The British Psychological Society defines psychology as: “the scientific study of the mind and how it dictates and influences our behaviour...”. So, let’s apply that to marketing.
Marketing is essentially the art of being able to change someone’s mind, in a way that is going to benefit you, your brand, or your business. Understanding the psychological drivers rooted in our decision-making is paramount in being able to develop, tempting, irresistible, eye-catching ads and content that’s going to turn those leads into conversions.
Before we dive deeper into the world of psychology, let’s cover the basics.
The 4 Ps of marketing
You’ve probably heard of these before, but we’ll go over it anyway. The ‘4 P’s of marketing’ (introduced into education in the 1960s by E. Jerome McCarthy) are the bones of marketing strategy. Imagine the Ps as pillars that stop the roof from falling in. If one is weak, there’s much more pressure on the others to take the strain. Or even worse, the roof might fall in all together.
So, what are the 4 Ps?
- Product – This is what you are selling, your product. This doesn’t have to be a physical item, like a car for instance. It could also be a (but not limited to) service, agency, or consultancy.
- Price – How much are you going to charge people for the product you are offering? It’s important to make sure that the price aligns with the product because if you have the right product but an unaffordable price, it’s going to be much harder to sell.
- Place – Where are you going to sell your product? Where does your target audience frequent? You need to make sure that it is easy to find what you have to sell.
- Promotion – This is where psychology comes into play. How are you going to advertise your product? What strategies will you utilise to make it a success?
Now, do your 4 Ps synergise? Do you have the right product, at the right price, in the right place, with the right promotion?
The extended marketing mix - 3 more Ps
(for those of you that can’t get enough)
In the 1980’s it was decided that the 4 Ps should be updated to 7 by the iconic duo – Booms and Binter. This formed the extended marketing mix.
- People – The people that you employ. The people on your team are incredibly important, a good team behind a product or service you are offering is just as important as the product itself.
- Processes – This is the process in which the product is delivered to the customer.
- Physical evidence – This is the physical aspect of the product or service. People like to see what they are buying, even if your product or service isn’t inherently physical itself. If not a physical product, think PDFs or content created. Anything that you can provide to your client as evidence of the job you are doing.
Isn’t it handy that the key principles of marketing all start with P?
Now that’s all covered, let’s dive into the psychology.
Anchoring is a cognitive bias that influences what we think of a product when compared to something else. It can be done in a number of ways. One prolific method I can guarantee you will have seen everywhere is when discounted prices. Showing the initial price crossed out, providing the new price next to it. It uses the higher price point as the anchor, then shows you the new, shiny, lower price to show you how much of a good deal you are getting. Irresistible, right?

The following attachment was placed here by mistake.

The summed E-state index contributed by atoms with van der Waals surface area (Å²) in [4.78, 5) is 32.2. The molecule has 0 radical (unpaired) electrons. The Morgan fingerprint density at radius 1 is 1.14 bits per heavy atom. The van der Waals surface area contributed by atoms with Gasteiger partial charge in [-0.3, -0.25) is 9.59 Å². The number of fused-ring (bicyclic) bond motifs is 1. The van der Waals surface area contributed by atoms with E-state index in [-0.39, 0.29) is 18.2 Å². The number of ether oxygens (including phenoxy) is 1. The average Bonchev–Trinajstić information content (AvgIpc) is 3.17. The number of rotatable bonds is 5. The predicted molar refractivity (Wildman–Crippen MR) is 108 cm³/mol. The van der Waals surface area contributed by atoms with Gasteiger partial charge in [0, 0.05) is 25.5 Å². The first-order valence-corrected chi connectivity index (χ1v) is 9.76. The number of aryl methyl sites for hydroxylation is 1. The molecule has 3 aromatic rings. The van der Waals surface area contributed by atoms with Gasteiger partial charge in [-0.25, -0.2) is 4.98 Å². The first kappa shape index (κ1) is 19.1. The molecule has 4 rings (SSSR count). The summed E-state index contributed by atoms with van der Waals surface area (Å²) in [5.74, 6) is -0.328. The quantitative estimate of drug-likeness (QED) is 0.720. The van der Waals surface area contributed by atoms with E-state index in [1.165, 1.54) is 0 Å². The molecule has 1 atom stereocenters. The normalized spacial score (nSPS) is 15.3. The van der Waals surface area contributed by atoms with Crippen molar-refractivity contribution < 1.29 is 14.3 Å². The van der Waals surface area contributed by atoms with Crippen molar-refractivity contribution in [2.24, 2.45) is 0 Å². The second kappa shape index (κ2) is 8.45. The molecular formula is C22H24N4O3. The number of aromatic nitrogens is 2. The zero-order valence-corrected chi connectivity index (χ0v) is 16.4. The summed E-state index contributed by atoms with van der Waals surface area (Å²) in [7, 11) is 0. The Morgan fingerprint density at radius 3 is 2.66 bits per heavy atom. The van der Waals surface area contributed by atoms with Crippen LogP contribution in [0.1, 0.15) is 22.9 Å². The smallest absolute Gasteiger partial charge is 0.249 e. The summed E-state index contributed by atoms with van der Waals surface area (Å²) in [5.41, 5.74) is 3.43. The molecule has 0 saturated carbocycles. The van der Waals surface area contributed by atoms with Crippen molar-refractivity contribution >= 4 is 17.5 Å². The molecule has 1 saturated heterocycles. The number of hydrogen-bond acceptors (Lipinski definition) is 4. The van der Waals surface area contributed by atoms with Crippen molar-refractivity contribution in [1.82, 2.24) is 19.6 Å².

Exclusivity scarcity and urgency scarcity
Exclusive, limited-run products appeal to customers. If you indicate that something is rare, people jump to the conclusion that this means it holds more value. Showing the products as exclusive implies that they will not be running forever, and you need to buy quickly before it’s gone. This sense of urgency generated will encourage the customer to convert.
Urgency scarcity is like exclusivity scarcity. You stimulate the thought that someone could get the product before you, or state that there is only X number left at this price.
A way of explaining this psychologically, is that the lack of choice, or fewer chances to buy, is a threat to our freedom. In order to mitigate this threat, you buy. You get the item before someone else does, meaning that you have retained control.
Social proof is the reasoning behind why we do a lot of the things that we do. It’s because other people are doing it. Similar to the bandwagon effect. When someone sees something going down well with other people, they will want in on the action. You can demonstrate social proof using reviews, showing bestsellers, as well as using influencer marketing.
No, not that Halo.
The halo effect is something positive that a brand does influences perceptions in other areas. Let’s use TOMS as an example. Not only do they donate a third of profits to grassroots community organisations, but they also donate a pair of shoes to a child in need for every pair that’s bought. Isn’t that nice? Knowing this improves your perception of the brand, therefore means you might be more susceptible to buying from them next time you need a pair of shoes.
Imagine you’re a gardener. The other week, someone gave you a really helpful tool which means you can water your plants 10x faster, which in turn made your life 10x easier. The person that gave you the magic watering tool now wants to take it back, but they say you can keep it for £5 a month. It’s brought you so much value it wouldn’t make sense to have to give it back, so you pay £5. This is loss aversion.
The psychological pain of losing something is greater than the joy of receiving something. This is why companies offer a month's free trial. You have the product for a month and they are banking on you not wanting to give up, so you pay the monthly fee to keep it in your life.
These are only a few examples of the myriad of ways that marketers tap into the complexities of our cognitive makeup in order to sell us products. Now you’ve seen them, we bet you’ll see them everywhere. But now, you’ll be able to utilise them in your own campaigns too.